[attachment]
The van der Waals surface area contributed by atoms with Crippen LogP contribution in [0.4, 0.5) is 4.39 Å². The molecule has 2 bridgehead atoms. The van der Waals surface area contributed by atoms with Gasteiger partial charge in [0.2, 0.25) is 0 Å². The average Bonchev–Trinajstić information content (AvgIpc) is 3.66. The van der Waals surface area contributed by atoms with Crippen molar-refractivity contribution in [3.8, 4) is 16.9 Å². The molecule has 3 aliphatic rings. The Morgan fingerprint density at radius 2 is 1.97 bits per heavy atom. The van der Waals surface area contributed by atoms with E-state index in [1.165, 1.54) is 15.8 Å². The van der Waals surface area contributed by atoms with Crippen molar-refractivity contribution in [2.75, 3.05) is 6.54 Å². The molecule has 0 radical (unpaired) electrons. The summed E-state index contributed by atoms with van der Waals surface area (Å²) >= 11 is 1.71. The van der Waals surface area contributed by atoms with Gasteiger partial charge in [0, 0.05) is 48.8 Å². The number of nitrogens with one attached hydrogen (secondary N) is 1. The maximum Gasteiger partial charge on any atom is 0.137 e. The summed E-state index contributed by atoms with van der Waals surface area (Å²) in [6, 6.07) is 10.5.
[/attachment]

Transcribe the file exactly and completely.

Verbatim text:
The van der Waals surface area contributed by atoms with Crippen LogP contribution in [0.4, 0.5) is 4.39 Å². The molecule has 2 bridgehead atoms. The van der Waals surface area contributed by atoms with Gasteiger partial charge in [0.2, 0.25) is 0 Å². The average Bonchev–Trinajstić information content (AvgIpc) is 3.66. The van der Waals surface area contributed by atoms with Crippen molar-refractivity contribution in [3.8, 4) is 16.9 Å². The molecule has 3 aliphatic rings. The Morgan fingerprint density at radius 2 is 1.97 bits per heavy atom. The van der Waals surface area contributed by atoms with E-state index in [1.165, 1.54) is 15.8 Å². The van der Waals surface area contributed by atoms with Crippen molar-refractivity contribution in [2.75, 3.05) is 6.54 Å². The molecule has 0 radical (unpaired) electrons. The summed E-state index contributed by atoms with van der Waals surface area (Å²) >= 11 is 1.71. The van der Waals surface area contributed by atoms with Gasteiger partial charge in [0, 0.05) is 48.8 Å². The number of nitrogens with one attached hydrogen (secondary N) is 1. The maximum Gasteiger partial charge on any atom is 0.137 e. The summed E-state index contributed by atoms with van der Waals surface area (Å²) in [6, 6.07) is 10.5.